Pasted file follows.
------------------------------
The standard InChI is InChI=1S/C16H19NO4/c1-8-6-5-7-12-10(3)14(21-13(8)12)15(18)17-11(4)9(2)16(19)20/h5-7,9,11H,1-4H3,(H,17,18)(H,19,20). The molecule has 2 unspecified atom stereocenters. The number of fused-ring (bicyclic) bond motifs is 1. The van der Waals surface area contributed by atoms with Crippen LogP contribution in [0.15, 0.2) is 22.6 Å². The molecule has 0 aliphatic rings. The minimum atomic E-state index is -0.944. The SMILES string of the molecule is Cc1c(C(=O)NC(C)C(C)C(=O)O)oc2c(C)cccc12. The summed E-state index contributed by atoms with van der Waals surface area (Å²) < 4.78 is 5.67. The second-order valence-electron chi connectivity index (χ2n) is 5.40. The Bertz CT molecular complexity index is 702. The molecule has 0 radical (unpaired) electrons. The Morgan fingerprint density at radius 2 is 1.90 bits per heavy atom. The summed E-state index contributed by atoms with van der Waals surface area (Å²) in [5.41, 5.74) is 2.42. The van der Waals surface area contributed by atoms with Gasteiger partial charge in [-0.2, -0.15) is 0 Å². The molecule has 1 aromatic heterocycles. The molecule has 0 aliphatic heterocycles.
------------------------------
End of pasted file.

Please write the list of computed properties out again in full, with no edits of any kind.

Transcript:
The standard InChI is InChI=1S/C16H19NO4/c1-8-6-5-7-12-10(3)14(21-13(8)12)15(18)17-11(4)9(2)16(19)20/h5-7,9,11H,1-4H3,(H,17,18)(H,19,20). The molecule has 2 unspecified atom stereocenters. The number of fused-ring (bicyclic) bond motifs is 1. The van der Waals surface area contributed by atoms with Crippen LogP contribution in [0.15, 0.2) is 22.6 Å². The molecule has 0 aliphatic rings. The minimum atomic E-state index is -0.944. The SMILES string of the molecule is Cc1c(C(=O)NC(C)C(C)C(=O)O)oc2c(C)cccc12. The summed E-state index contributed by atoms with van der Waals surface area (Å²) < 4.78 is 5.67. The second-order valence-electron chi connectivity index (χ2n) is 5.40. The Bertz CT molecular complexity index is 702. The molecule has 0 radical (unpaired) electrons. The Morgan fingerprint density at radius 2 is 1.90 bits per heavy atom. The summed E-state index contributed by atoms with van der Waals surface area (Å²) in [5.41, 5.74) is 2.42. The van der Waals surface area contributed by atoms with Gasteiger partial charge in [-0.2, -0.15) is 0 Å². The molecule has 1 aromatic heterocycles. The molecule has 0 aliphatic heterocycles.